Additionally, regular people across the country have adopted their own football traditions of playing their own contests.

For a number of years, my family used to hold our own 4-on-4 or 5-on-5 touch football game out in the backyard before eating dinner, and it was always a lot of fun. We still talk about my game-winning interception return for a touchdown back in the 1997 contest (well, I still do, anyway). We haven’t had the game every year due to various family members’ health issues and other logistical issues, but it was always a fun, memory-making experience when we’ve done it.

For those interested in establishing your own Turkey Bowl game, the first thing you need are players. Eight people, for a 4-on-4 game, is probably the minimum you can start with, but preferably more. Try to set the teams up somewhat evenly, separating any serious athletes on different teams, or have captains choose their players.

You also need a football field, or something resembling one — a nearby park, a big backyard, even a low-volume suburban street would work. It doesn’t have to be regulation size. In fact, it probably shouldn’t be, as most participants will probably not be super-fit athletes ready to run 100 yards. At minimum, you only need a space that’s 50 feet long by maybe 25 feet wide. Determine where “out of bounds” is on both sides.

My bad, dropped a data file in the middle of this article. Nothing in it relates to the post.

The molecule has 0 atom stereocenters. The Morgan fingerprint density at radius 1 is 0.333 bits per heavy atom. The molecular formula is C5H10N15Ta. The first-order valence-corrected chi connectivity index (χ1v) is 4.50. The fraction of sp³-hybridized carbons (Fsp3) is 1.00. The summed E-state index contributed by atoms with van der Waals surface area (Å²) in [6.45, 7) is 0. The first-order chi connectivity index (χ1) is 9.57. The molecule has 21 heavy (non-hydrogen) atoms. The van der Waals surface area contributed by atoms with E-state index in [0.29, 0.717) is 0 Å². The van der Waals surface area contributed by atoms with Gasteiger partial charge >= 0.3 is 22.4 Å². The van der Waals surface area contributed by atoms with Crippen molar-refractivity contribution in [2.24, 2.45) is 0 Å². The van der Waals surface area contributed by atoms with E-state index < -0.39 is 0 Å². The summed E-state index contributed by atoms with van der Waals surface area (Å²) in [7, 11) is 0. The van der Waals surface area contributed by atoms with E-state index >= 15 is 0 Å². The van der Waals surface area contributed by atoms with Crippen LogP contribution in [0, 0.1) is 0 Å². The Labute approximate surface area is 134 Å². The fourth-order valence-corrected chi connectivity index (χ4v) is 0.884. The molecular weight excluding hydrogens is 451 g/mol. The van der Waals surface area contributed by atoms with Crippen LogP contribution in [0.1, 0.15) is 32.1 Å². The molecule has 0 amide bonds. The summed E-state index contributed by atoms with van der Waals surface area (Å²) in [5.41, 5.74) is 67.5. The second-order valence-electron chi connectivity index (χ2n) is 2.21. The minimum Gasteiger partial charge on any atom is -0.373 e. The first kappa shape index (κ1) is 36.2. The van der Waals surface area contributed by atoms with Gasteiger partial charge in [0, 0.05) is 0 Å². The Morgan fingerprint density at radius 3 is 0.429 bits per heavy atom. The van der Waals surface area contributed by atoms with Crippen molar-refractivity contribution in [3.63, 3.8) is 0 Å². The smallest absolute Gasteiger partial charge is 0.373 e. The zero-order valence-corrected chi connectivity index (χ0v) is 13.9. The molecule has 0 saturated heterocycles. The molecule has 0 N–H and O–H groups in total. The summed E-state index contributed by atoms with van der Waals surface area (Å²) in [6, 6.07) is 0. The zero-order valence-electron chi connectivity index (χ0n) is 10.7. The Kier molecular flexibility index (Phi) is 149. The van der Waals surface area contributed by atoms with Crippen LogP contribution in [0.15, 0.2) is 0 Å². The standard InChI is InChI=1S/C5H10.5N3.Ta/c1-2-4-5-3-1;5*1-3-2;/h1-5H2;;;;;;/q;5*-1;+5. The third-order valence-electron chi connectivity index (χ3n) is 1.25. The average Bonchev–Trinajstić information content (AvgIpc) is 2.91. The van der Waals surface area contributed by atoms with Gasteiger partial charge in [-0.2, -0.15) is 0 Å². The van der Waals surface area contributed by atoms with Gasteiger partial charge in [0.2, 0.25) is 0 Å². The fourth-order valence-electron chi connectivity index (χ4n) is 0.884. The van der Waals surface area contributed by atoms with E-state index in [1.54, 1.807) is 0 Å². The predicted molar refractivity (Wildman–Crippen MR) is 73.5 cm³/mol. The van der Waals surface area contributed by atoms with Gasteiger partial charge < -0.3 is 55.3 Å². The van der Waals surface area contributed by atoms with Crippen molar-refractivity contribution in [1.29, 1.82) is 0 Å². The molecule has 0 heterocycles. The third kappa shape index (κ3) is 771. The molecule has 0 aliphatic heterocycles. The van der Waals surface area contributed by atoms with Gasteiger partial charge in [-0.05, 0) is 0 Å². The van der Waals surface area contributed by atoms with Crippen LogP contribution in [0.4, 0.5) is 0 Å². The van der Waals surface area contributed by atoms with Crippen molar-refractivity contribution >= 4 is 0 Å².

You’ll then need to decide how far “10 yards” is on your field, or how far each team needs to go for a first down. It probably shouldn’t be 10 real yards, especially if your playing surface is only 50 feet (which is only about 30 yards) long. Make it so you need to go at least three or four first down distances before you score a touchdown — that will make it a little more challenging.

Then you need to determine the rules. Most of the games I’ve played in, and that I’ve heard about, are the standard “touch” football rules, with either one-hand touch or two-hand touches on the ball carrier counting as a tackle.

Once the format is set, there are plenty of other details to attend to. How will you keep score? Since most people won’t be able to kick field goals (and most makeshift fields don’t have goalposts), extra-point kicks aren’t really feasible, so six points for a touchdown or seven? Or attempt two-point conversions after each score?

Will “kickoffs” really be kicked, or punted, or just thrown? Should teams just start new possessions on the fictional 20-yard-line? How long will you play? Set a clock or just go until someone reaches 21 (or some other arbitrary number)? Is the car parked up the street out of bounds? Does the losing team pay for beer afterward?

Try to answer as many of these types of questions as possible beforehand, to minimize arguments during the game, because we all know how competitive people get in the heat of the action.

Good luck, don’t get injured and then enjoy the turkey and stuffing afterward while watching the games on TV.